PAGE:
Macketterick Coat of Arms / Macketterick Family Crest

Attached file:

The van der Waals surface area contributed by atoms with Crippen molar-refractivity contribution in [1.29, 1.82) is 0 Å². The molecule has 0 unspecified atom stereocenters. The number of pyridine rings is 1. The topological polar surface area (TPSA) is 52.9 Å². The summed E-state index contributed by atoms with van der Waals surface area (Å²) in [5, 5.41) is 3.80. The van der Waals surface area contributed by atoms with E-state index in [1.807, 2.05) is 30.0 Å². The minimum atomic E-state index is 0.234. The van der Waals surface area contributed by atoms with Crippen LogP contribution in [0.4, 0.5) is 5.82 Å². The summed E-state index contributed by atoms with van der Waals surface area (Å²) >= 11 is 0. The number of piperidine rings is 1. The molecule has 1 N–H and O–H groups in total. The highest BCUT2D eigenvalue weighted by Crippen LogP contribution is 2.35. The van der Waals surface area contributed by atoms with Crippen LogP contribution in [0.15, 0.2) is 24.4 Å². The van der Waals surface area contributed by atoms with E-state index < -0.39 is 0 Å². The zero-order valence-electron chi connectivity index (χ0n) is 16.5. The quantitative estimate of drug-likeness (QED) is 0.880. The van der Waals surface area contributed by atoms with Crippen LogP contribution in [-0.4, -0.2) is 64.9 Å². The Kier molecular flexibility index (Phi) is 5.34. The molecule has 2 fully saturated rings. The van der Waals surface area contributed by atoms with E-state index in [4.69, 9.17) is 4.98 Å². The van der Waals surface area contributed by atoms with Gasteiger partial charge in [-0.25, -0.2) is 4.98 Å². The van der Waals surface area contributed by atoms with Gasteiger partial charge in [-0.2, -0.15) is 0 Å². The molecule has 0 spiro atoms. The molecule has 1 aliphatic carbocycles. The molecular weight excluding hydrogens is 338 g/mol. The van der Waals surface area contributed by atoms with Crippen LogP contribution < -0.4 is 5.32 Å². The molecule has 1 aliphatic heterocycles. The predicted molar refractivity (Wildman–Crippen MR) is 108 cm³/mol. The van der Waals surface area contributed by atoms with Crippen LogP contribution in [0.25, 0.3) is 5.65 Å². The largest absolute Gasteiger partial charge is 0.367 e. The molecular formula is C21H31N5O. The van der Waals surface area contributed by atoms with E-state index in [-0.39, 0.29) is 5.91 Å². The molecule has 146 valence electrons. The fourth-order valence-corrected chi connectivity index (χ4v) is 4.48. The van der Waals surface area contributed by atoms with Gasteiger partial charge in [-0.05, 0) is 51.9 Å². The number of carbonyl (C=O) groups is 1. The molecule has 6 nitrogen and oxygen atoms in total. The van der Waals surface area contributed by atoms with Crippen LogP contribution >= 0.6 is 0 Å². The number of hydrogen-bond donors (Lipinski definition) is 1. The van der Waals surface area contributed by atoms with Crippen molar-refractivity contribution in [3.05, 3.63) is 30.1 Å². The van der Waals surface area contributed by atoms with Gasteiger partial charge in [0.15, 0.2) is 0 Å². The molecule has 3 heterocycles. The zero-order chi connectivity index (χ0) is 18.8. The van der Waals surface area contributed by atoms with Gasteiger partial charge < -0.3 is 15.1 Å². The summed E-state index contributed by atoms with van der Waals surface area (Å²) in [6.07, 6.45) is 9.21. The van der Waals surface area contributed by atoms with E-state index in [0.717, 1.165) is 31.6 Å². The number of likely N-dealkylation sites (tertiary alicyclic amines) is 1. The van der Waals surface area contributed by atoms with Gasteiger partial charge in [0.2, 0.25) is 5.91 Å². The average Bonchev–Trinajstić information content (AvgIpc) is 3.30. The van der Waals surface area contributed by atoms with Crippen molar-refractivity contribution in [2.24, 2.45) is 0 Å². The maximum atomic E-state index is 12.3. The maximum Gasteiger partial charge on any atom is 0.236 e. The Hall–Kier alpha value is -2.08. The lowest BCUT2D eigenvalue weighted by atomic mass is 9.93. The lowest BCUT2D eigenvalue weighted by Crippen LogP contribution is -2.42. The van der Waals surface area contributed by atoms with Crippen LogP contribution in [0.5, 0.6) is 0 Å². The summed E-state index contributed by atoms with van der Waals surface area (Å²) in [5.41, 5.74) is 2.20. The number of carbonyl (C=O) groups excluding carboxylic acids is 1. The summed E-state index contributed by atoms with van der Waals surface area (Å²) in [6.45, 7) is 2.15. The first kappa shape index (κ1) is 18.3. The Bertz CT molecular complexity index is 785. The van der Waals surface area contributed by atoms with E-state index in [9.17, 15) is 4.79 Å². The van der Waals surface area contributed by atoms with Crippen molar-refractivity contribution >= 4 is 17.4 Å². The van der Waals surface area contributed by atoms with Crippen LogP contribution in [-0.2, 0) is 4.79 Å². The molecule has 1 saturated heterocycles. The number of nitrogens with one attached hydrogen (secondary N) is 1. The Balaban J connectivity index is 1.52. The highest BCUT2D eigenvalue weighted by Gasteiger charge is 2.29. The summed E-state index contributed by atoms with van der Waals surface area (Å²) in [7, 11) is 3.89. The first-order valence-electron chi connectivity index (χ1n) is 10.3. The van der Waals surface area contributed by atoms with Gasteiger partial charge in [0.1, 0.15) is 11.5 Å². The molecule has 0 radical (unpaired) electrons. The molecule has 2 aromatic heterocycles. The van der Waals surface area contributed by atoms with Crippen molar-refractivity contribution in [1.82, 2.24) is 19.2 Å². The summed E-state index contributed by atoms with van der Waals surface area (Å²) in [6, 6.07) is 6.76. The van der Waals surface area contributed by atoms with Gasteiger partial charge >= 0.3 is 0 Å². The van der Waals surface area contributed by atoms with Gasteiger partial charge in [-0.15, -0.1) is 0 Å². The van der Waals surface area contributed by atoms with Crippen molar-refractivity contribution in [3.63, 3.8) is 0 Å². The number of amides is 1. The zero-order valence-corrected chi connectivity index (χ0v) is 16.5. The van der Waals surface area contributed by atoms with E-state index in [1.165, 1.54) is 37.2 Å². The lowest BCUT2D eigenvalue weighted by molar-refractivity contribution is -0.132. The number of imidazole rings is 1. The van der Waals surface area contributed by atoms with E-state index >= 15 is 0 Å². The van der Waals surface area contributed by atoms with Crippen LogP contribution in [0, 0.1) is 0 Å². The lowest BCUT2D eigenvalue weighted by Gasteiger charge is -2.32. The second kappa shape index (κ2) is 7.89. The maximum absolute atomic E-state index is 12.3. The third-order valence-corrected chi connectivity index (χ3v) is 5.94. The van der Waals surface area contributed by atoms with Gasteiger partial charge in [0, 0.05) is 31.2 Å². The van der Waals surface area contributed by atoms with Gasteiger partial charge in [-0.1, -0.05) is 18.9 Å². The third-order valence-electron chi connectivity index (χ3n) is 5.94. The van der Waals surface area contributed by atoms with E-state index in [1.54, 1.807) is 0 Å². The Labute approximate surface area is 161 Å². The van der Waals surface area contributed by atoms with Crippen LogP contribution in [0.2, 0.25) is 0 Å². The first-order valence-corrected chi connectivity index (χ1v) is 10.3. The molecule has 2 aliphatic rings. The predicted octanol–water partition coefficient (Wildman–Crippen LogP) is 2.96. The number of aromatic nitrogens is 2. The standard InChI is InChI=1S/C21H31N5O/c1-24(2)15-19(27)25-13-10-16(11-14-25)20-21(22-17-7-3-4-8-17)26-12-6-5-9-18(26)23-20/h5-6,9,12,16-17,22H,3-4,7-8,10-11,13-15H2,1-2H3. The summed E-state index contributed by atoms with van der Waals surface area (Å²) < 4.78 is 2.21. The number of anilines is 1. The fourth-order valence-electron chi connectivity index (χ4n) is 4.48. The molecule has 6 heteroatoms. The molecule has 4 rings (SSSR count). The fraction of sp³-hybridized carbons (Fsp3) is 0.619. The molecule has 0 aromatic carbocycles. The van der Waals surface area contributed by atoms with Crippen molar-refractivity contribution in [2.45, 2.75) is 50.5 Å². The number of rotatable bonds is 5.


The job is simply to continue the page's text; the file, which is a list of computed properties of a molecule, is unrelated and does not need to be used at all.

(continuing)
The surname of MACKETTERICK was derived from the Gaelic Mac Shitrig 'the son of Sitric' an old Norman personal name which was brought into England, Scotland and Ireland, during the Norman Invasion of 1066. The name means 'victory'true'. The name belongs to the Oriel counties, where strangely Hanson is found as a synonym. The cognate Scottish MacKettrick on the other hand is associated with County Sligo. Interestingly there are few early records of the name in Ireland, although Alexander MacKitrick was named as a tenant settler, during the Plantation of Ulster in 1607. Many people fled Ireland during the famine of the 1840's, and moved to Scotland and to the New World. Records in Scotland include John M'Kethirryke who appears as a tenant in 1376. John Kittrick was a resident in the parish of Borgue in 1684. John McQuhitrig witnessed a charter in Newlands in the year of 1504. Patrick Makketrig in Galloway in 1529 had a respite for his 'tresonable intercommonyng with Inglishmen', and Robert M'Quhittroche was a charter witness in the year 1643. John MacKittrich and John Kittrick were residents in the parish of Borgue in the year 1684. When the sparse Irish population began to increase it became necessary to broaden the base of personal identification by moving from single names to a more definate nomenclature. The prefix MAC was given to the father's christian name, or O to that of a grandfather or even earlier ancestor. At first the coat of arms was a practical matter which served a function on the battlefield and in tournaments. With his helmet covering his face and armour encasing the knight from head to foot, the only means of identification for his followers, was the insignia painted on his shield and embroidered on his surcoat, the draped and flowing garment worn over the armour. It has long been a matter of doubt when the bearing of coats of arms first became hereditary and it was not until the Crusades that Heraldry came into general use. Men went into battle heavily armed and were difficult to recognise. It became the custom for them to adorn their helmets with distinctive crests, and to paint their shields with animals and the like. Coats of arms accompanied the development of surnames, becoming hereditary in the same way.
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